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Saxon Math. If the folks at Saxon want me to write testimonials for them, I will.
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.. to both of you! This is huge! This is TOTALLY what this site is about! -- CarolynJohnston - 23 Jun 2005
From me as well. I was given Saxon 65 by someone and intend to use it to review my daughter over the summer. She suffers from ADD and can't grasp concepts quickly. You and your son have given me (and I'm sure others) great hope. -- BarryGarelick - 23 Jun 2005
Catherine, Let me add my congratulations. You both worked very hard for it. -- AnneDwyer - 24 Jun 2005
"We also learned, yesterday, that Christopher will be in Phase 4 math next year, in grade 6." This is the best news. Both of you can be proud. -- SteveH - 24 Jun 2005
I don't know what else to say except Congradulations! It is an inspiring achievement. -- CarlLarson - 24 Jun 2005
Oh gosh! I just saw all this! (I've been away, in Washington--) Thank you so much! Yes, this is what the site is about, for me. I think you can all see that I've been pretty open about my own lack of mathematical expertise. I've discovered late in life that I LOVE math, but I'm a newbie to put it mildly. One of the reasons I've been open about my newbie-ness is that if I can do it, anyone can do it. Christopher is almost certainly not naturally gifted at math. (I don't really approve of making those kinds of statements about any child--look at Carolyn's personal history if you want to know why--but I'm making an exception.) I don't think Christopher is naturally gifted at math. He has good 'general intelligence,' and he has no learning disabilities that we've seen. He also doesn't appear to have ADD, ADHD, borderline autism, etc. So he was a bright kid failing math, and I was a bright mom who hadn't done any math in 30 years -- and who learned all the math she knew in a farm town in central Illinois. I wish to heck I could find the Saxon quote about how 'the secretary down the hall can teach math using my book'--it's true! I was the secretary down the hall. -- CatherineJohnson - 26 Jun 2005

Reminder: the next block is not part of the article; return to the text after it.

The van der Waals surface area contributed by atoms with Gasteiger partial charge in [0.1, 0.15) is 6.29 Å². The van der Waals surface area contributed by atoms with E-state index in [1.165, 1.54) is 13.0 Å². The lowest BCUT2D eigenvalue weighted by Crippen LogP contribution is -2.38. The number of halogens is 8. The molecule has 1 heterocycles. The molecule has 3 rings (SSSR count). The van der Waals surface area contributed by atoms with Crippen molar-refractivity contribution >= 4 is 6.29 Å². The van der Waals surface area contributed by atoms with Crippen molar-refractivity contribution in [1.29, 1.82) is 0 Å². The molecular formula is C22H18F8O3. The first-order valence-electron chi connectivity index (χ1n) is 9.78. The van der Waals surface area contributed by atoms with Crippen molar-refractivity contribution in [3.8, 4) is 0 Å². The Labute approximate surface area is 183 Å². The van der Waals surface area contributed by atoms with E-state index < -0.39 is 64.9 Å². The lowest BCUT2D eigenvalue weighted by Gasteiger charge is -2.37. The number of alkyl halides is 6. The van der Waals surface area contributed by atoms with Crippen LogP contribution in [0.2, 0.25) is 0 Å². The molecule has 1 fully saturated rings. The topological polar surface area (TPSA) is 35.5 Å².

I want to say 'thank you' to Carolyn, too. This is another subject for an 'up front' post. When I set out to teach Christopher, I had two resources:
In any case, Carolyn and I both hope Kitchen Table Math can help parents help their kids. -- CatherineJohnson - 26 Jun 2005
was given Saxon 65 by someone and intend to use it to review my daughter over the summer. She suffers from ADD and can't grasp concepts quickly. Boy, I'll tell you. I am a HUGE believer in Saxon Math at this point. Because I just barely understood anything about elementary math one year ago, apart from 2 + 2 = 4. (Again, I was 'math-friendly; no math phobia, etc. And I was always able to do the math I needed to do in real life. But I absolutely did not have 'pedagogical content knowledge,' and I had very poor conceptual understanding of math. I was a person with pretty good procedural knowledge of everyday math, and that was it.) Every article I've seen on SAXON MATH tells me that kids with any kind of learning problem thrive in it. The repetition is huge, vast, amazing. At the end of a 500 page book the child is still practicing concepts he learned and practiced on page 1. I don't know much about memory and retrieval problems in ADD. I wish I did. (My nephew has this issue. He'll learn something...but then a year later he hasn't got it. He's a bright kid; it's not an issue of intelligence ... ) SAXON MATH seems to have been created with all of the core research into learning as a guide. The other thing that impressed me about SAXON MATH is how well minority kids do with it. This is a curriculum that can be taken into communities where the kids won't have tutors or parents like me who can rustle up a posse of math mentors. Underprivileged kids can do well with SAXON MATH with no external resources, and after years of poor learning. That makes me a believer. -- CatherineJohnson - 26 Jun 2005